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Pride of Workmanship Awards

Tuesday, 5 July 2016 9:31am

Pride in Workmanship Award image
Winning ways … (from left) Marine Science Scientific Officer and sediment core specialist Bob Dagg, Scottish Shop Assistant Manager Kaye Foster, and Anatomy’s Executive Assistant to the Head of Department Aven Drayson.

The winners of this year’s Pride of Workmanship Award at the University are Marine Science Scientific Officer and sediment core specialist Bob Dagg, and Executive Assistant to the Head of the Department of Anatomy Aven Drayson.

The Dunedin North Rotary Club makes the award available to firms, businesses, and institutions in its area, to give well-deserved recognition to people making outstanding contributions in their workplace.

Mr Dagg was nominated by Professor Gary Wilson and Dr Chris Moy for supporting a significant programme of research which also spans Geology, Chemistry and Geography — and he is involved in Marine Science field teaching.

Mr Dagg supports and takes part in expeditions on University research vessels, manages equipment deployed from the vessel, runs geotechnical laboratories unique in New Zealand, curates all Otago researchers’ core samples, teaches a wide range of graduate students analytical techniques, quality-controls data, hosts visitors to the lab, and is in charge of the transitional facility for biosecurity restricted samples.

Mr Dagg’s ability to make sure research teams have the correct equipment in the field is particularly important because there is “no opportunity to nip out to the store or for the engineers to get something fixed or changed.”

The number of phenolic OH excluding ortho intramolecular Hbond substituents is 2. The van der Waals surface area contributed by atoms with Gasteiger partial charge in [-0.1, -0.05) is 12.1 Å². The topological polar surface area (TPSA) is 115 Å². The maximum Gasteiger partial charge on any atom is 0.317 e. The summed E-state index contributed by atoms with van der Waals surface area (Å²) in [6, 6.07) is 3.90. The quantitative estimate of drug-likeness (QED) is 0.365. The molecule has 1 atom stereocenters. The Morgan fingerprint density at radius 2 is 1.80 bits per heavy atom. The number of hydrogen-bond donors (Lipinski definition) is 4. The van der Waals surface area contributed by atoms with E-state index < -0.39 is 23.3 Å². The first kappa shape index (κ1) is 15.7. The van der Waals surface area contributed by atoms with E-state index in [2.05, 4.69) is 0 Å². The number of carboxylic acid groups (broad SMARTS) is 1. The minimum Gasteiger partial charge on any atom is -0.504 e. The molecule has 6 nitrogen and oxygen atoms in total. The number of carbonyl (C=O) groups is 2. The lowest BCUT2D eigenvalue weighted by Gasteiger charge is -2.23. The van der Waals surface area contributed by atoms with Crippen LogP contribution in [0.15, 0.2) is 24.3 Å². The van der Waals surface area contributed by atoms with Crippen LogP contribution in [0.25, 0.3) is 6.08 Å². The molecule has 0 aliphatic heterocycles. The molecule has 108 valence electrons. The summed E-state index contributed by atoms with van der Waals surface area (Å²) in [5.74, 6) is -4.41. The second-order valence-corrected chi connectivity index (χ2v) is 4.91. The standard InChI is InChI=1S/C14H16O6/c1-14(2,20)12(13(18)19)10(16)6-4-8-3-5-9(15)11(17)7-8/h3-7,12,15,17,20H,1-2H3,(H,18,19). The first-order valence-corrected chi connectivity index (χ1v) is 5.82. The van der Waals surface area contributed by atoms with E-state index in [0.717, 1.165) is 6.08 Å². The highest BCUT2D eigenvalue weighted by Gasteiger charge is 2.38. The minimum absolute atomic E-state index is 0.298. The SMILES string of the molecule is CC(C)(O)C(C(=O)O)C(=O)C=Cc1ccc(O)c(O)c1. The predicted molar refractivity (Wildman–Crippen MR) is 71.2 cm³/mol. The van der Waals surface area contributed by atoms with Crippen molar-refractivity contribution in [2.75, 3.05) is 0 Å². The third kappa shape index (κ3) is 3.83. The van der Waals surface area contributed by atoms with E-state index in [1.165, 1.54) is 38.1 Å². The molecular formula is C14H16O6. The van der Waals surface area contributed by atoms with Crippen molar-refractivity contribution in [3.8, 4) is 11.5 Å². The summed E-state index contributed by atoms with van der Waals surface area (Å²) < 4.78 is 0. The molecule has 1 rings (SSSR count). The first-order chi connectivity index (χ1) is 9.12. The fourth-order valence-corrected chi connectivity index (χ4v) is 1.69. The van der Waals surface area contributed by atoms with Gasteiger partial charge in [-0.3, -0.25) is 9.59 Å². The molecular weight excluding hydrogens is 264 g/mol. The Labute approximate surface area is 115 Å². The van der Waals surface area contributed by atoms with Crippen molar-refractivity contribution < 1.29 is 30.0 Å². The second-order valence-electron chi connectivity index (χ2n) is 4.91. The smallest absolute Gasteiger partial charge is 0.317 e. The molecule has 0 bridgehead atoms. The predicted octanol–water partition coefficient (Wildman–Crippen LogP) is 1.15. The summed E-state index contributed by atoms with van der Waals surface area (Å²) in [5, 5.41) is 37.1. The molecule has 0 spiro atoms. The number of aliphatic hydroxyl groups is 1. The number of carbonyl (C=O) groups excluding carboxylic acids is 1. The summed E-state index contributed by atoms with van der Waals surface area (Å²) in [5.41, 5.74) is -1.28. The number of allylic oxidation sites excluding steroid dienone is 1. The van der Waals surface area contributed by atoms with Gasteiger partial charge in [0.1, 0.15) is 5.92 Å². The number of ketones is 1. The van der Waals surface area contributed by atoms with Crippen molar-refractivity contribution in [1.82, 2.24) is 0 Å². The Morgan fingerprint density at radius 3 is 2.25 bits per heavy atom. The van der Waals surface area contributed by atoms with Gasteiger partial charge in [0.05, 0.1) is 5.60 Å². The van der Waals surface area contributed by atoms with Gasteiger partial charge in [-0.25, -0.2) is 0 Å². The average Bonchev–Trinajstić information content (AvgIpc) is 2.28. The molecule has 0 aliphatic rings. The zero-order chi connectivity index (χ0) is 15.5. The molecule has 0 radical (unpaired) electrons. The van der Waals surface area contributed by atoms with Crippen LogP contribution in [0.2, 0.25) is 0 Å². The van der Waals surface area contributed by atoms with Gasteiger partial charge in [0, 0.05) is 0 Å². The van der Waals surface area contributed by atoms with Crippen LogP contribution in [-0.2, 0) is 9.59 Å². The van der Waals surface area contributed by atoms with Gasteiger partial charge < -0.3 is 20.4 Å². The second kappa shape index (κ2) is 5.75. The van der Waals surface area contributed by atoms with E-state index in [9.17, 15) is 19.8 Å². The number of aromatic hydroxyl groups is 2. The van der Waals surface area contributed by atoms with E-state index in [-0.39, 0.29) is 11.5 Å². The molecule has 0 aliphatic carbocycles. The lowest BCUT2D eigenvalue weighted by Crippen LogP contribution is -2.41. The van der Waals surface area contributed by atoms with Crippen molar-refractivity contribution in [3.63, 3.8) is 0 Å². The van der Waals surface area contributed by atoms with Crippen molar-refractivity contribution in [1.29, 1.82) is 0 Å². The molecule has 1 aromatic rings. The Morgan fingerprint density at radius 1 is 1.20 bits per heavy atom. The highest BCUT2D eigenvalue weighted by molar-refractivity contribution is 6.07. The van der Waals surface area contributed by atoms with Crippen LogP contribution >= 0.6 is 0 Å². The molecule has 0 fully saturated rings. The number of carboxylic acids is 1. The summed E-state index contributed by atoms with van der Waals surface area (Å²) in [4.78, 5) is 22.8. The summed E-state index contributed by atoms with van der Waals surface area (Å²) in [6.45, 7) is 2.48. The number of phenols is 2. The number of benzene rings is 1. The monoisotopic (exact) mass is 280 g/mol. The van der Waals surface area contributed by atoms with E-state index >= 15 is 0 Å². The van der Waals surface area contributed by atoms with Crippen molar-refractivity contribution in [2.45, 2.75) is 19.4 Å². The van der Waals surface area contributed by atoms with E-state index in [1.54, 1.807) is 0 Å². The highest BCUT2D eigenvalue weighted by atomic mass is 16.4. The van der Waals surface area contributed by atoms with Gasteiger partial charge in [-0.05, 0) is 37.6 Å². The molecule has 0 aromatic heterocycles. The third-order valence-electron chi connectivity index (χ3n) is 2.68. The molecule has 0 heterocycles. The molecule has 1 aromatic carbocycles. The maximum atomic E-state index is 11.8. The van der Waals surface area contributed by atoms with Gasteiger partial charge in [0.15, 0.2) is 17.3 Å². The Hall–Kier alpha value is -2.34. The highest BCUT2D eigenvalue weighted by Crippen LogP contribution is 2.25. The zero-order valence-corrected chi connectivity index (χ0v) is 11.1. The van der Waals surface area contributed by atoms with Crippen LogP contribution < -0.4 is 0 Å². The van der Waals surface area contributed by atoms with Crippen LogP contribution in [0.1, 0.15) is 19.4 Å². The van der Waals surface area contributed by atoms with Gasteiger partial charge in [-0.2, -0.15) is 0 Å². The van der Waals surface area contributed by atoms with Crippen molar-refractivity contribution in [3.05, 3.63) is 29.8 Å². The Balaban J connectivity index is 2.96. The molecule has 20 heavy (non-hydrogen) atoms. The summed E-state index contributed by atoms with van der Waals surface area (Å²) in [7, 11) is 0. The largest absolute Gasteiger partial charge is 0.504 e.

"Above all, though … it is the fact that he spends time with every graduate student, visitor and staff member alike to ensure they learn how things work."

“And if that’s not enough, he manages his time in such a way that he always seems available to assist at any one of these tasks at any time.”

“Above all, though … it is the fact that he spends time with every graduate student, visitor and staff member alike to ensure they learn how things work. He takes enormous pride in ensuring that each of them gets the best quality data possible and ensures that they have an outcome that helps them achieve their learning or research goals.”

“He is also quite good at drawing a line when it is required to ensure integrity of the outcome — something that we all respect.”

Mr Dagg has been working at the University since about 2008. Fellow award-winner Aven Drayson has been with the Department of Anatomy since 2005.

She was nominated by Head of Department Professor Neil Gemmell and Departmental Administrator Sally-Ann Howard.

Ms Drayson’s tasks are often complex, varied, confidential, sensitive and time-pressured. She has high standards, is highly professional, adaptable, unfailingly obliging, approachable “and always willing to accept a challenge and go the extra mile for anyone or to complete a task.”

Ms Drayson treats “all staff and students with respect and is beyond reproach in maintaining confidentiality and discretion.”

Professor Gemmell says that he “simply couldn’t imagine how the Department or I would function in her absence.”

"One of the most pleasant and dedicated staff members I have ever worked with over a professional career now spanning thirty years."

She is meticulous at checking details and compliance with University policies and practices, and her good-natured fastidiousness is widely appreciated and valued.

The functions Ms Drayson organises with flair and care often include her home baking and when she was administering the Department’s 400-level programme she started a student first aid box – chocolates to give stressed or distressed students a boost. Those now have a broader role with her lolly jar a popular haunt for many staff and students in the Department of Anatomy.

She also delights in seeing students achieve and invariably knows their names at Departmental graduation functions.

“It is this unstinting commitment to others that truly sets Aven apart from the many other exceptional staff we have in our Department.”

Professor Gemmell says Ms Drayson is “one of the most pleasant and dedicated staff members I have ever worked with over a professional career now spanning thirty years.”